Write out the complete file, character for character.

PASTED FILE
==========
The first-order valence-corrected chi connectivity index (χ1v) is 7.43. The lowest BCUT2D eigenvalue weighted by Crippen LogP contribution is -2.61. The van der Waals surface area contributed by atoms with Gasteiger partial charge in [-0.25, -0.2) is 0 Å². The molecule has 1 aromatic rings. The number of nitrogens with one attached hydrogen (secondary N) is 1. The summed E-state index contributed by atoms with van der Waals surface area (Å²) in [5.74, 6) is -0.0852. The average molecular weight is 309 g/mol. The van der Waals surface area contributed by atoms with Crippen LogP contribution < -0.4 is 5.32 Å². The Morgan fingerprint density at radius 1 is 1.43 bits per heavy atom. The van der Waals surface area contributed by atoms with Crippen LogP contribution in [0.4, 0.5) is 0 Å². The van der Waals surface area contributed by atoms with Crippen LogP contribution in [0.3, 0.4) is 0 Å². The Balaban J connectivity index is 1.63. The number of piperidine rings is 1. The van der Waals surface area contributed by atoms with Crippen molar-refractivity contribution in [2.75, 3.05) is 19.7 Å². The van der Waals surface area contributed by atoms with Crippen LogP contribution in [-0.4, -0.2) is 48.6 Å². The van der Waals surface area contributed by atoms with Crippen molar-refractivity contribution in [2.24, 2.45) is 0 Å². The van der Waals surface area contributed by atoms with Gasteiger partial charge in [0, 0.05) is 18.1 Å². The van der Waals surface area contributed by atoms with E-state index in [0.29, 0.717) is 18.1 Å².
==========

The first-order valence-corrected chi connectivity index (χ1v) is 7.43. The lowest BCUT2D eigenvalue weighted by Crippen LogP contribution is -2.61. The van der Waals surface area contributed by atoms with Gasteiger partial charge in [-0.25, -0.2) is 0 Å². The molecule has 1 aromatic rings. The number of nitrogens with one attached hydrogen (secondary N) is 1. The summed E-state index contributed by atoms with van der Waals surface area (Å²) in [5.74, 6) is -0.0852. The average molecular weight is 309 g/mol. The van der Waals surface area contributed by atoms with Crippen LogP contribution < -0.4 is 5.32 Å². The Morgan fingerprint density at radius 1 is 1.43 bits per heavy atom. The van der Waals surface area contributed by atoms with Crippen LogP contribution in [0.4, 0.5) is 0 Å². The van der Waals surface area contributed by atoms with Crippen LogP contribution in [0.3, 0.4) is 0 Å². The Balaban J connectivity index is 1.63. The number of piperidine rings is 1. The van der Waals surface area contributed by atoms with Crippen molar-refractivity contribution in [2.75, 3.05) is 19.7 Å². The van der Waals surface area contributed by atoms with Crippen LogP contribution in [-0.4, -0.2) is 48.6 Å². The van der Waals surface area contributed by atoms with Crippen molar-refractivity contribution in [2.24, 2.45) is 0 Å². The van der Waals surface area contributed by atoms with Gasteiger partial charge in [0, 0.05) is 18.1 Å². The van der Waals surface area contributed by atoms with E-state index in [0.29, 0.717) is 18.1 Å².